True love put to the test

PUBLISHED : Wednesday, 23 December, 2009, 12:00am
UPDATED : Wednesday, 23 December, 2009, 12:00am

There's no doubt that The Twilight Saga: New Moon is aimed largely at loyal fans of Stephenie Meyer's best-selling fantasy romance series. It is faithful to the original in terms of the plot - and its twists - and it includes all the key events in the book.

Director Chris Weitz devotes a big portion of airtime to soppy, romantic chats and scenes of making out - but those are what people love about the books, especially teenage female fans. Young girls will also swoon over the close-ups of the male leads, Edward and Jacob. The movie picks up where the debut instalment Twilight left off. Mortal Bella (Kristen Stewart) and veggie vampire Edward (Robert Pattinson) are happily together but a minor injury reveals the danger he has put the girl in. To protect her, Edward leaves. The heartbroken Bella soon discovers she can feel Edward's presence whenever she's in trouble.

Helping her overcome her misery is best friend Jacob Black (Taylor Lautner), a member of the Quileute tribe, sworn enemies of the vampires. But just as Bella starts to feel alive again, there's an abrupt change in Jacob's attitude - and physique. Before she can make sense of the bizarre love-triangle, she is forced to embark on a journey to Italy to save her true love.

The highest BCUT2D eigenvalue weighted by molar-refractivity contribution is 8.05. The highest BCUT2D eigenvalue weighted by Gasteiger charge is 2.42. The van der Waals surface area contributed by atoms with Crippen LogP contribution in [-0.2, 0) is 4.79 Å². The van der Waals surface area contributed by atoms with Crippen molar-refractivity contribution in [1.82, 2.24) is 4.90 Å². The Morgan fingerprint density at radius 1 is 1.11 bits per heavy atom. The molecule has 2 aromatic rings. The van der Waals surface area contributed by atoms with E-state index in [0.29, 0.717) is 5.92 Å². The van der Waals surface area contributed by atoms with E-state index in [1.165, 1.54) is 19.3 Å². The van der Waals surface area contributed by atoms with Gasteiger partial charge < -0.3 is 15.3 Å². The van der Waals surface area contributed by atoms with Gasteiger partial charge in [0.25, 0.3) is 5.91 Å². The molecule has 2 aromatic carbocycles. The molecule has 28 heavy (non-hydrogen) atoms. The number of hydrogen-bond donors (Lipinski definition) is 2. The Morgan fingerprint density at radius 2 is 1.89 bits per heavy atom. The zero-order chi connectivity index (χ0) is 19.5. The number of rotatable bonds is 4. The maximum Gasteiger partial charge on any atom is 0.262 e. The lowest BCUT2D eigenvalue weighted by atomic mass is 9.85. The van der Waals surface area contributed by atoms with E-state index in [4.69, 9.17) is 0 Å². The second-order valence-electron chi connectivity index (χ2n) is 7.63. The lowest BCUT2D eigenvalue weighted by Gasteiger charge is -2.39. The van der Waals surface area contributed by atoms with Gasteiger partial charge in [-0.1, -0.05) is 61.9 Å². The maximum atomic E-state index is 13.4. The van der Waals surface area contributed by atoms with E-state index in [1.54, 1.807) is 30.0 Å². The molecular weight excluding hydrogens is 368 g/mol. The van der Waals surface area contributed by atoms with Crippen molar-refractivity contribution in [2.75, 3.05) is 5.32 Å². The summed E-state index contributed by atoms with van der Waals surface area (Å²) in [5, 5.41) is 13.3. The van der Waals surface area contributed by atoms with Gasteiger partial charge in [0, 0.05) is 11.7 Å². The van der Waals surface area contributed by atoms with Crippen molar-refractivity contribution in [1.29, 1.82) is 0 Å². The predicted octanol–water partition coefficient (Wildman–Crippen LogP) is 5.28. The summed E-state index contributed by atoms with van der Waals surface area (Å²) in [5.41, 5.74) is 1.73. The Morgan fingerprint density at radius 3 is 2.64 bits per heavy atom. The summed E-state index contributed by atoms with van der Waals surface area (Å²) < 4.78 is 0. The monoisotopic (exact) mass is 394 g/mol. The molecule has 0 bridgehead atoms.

Pattinson is still unconvincing as Edward and Stewart's Bella can barely summon any expression (other than looking devastated from heartbreak). But the young pair definitely looks more comfortable together in this second attempt to portray a hopelessly-in-love couple compared to the dull, stiff performances in Twilight. And Lautner's natural depiction of Jacob is a redeeming surprise. For non-fans, the melodramatic dialogue in the movie will likely be a drag. But the brief CGI and action scenes add some excitement into the mix.

To give fans what they want, there is barely time to develop the plot. Heavily dialogue-driven, some chapters are reduced to a phrase or two. This becomes even more apparent as the save-Edward-from-the-Vulturi climax approaches - it's so rushed and sudden you'll probably need to have read the book to follow the story.

But to be fair, this new instalment is an improvement on the first and deserves an encouraging - and lenient - pass. Hopefully, the cast's potential will be realised in the third outing and do justice to Meyer's vampire saga.

New Moon is showing